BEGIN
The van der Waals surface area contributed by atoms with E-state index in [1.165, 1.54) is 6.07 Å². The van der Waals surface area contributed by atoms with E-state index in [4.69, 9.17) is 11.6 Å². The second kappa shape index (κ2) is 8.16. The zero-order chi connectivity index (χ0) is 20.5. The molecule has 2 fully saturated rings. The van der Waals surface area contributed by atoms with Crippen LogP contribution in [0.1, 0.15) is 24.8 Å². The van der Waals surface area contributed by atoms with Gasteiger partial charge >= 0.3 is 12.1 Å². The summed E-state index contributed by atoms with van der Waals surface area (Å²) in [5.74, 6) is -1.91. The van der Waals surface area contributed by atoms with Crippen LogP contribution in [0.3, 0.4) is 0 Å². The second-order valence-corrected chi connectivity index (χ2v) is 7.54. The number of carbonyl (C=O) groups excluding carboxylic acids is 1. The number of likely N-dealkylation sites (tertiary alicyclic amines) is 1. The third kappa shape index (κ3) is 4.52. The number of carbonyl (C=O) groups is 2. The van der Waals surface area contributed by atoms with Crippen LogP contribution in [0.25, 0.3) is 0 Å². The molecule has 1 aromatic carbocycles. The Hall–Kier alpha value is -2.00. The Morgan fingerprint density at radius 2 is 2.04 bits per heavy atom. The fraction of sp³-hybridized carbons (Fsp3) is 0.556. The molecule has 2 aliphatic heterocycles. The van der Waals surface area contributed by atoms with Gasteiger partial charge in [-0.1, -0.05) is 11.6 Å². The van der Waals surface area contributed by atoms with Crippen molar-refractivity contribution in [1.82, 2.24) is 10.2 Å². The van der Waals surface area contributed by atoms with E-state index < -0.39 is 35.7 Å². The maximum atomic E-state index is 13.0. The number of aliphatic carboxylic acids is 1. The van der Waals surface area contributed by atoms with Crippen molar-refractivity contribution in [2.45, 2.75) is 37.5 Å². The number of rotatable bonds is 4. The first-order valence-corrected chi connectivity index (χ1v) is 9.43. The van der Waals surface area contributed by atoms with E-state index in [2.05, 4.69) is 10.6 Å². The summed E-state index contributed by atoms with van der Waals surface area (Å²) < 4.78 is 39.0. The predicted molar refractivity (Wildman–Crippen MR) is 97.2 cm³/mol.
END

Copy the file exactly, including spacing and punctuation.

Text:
The van der Waals surface area contributed by atoms with E-state index in [1.165, 1.54) is 6.07 Å². The van der Waals surface area contributed by atoms with E-state index in [4.69, 9.17) is 11.6 Å². The second kappa shape index (κ2) is 8.16. The zero-order chi connectivity index (χ0) is 20.5. The molecule has 2 fully saturated rings. The van der Waals surface area contributed by atoms with Crippen LogP contribution in [0.1, 0.15) is 24.8 Å². The van der Waals surface area contributed by atoms with Gasteiger partial charge >= 0.3 is 12.1 Å². The summed E-state index contributed by atoms with van der Waals surface area (Å²) in [5.74, 6) is -1.91. The van der Waals surface area contributed by atoms with Crippen LogP contribution in [0.3, 0.4) is 0 Å². The second-order valence-corrected chi connectivity index (χ2v) is 7.54. The number of carbonyl (C=O) groups excluding carboxylic acids is 1. The number of likely N-dealkylation sites (tertiary alicyclic amines) is 1. The third kappa shape index (κ3) is 4.52. The number of carbonyl (C=O) groups is 2. The van der Waals surface area contributed by atoms with Crippen LogP contribution in [0.25, 0.3) is 0 Å². The molecule has 1 aromatic carbocycles. The Hall–Kier alpha value is -2.00. The Morgan fingerprint density at radius 2 is 2.04 bits per heavy atom. The fraction of sp³-hybridized carbons (Fsp3) is 0.556. The molecule has 2 aliphatic heterocycles. The van der Waals surface area contributed by atoms with Gasteiger partial charge in [-0.1, -0.05) is 11.6 Å². The van der Waals surface area contributed by atoms with Crippen molar-refractivity contribution in [1.82, 2.24) is 10.2 Å². The van der Waals surface area contributed by atoms with E-state index < -0.39 is 35.7 Å². The maximum atomic E-state index is 13.0. The number of aliphatic carboxylic acids is 1. The van der Waals surface area contributed by atoms with Crippen molar-refractivity contribution in [2.45, 2.75) is 37.5 Å². The number of rotatable bonds is 4. The first-order valence-corrected chi connectivity index (χ1v) is 9.43. The van der Waals surface area contributed by atoms with E-state index in [2.05, 4.69) is 10.6 Å². The summed E-state index contributed by atoms with van der Waals surface area (Å²) < 4.78 is 39.0. The predicted molar refractivity (Wildman–Crippen MR) is 97.2 cm³/mol.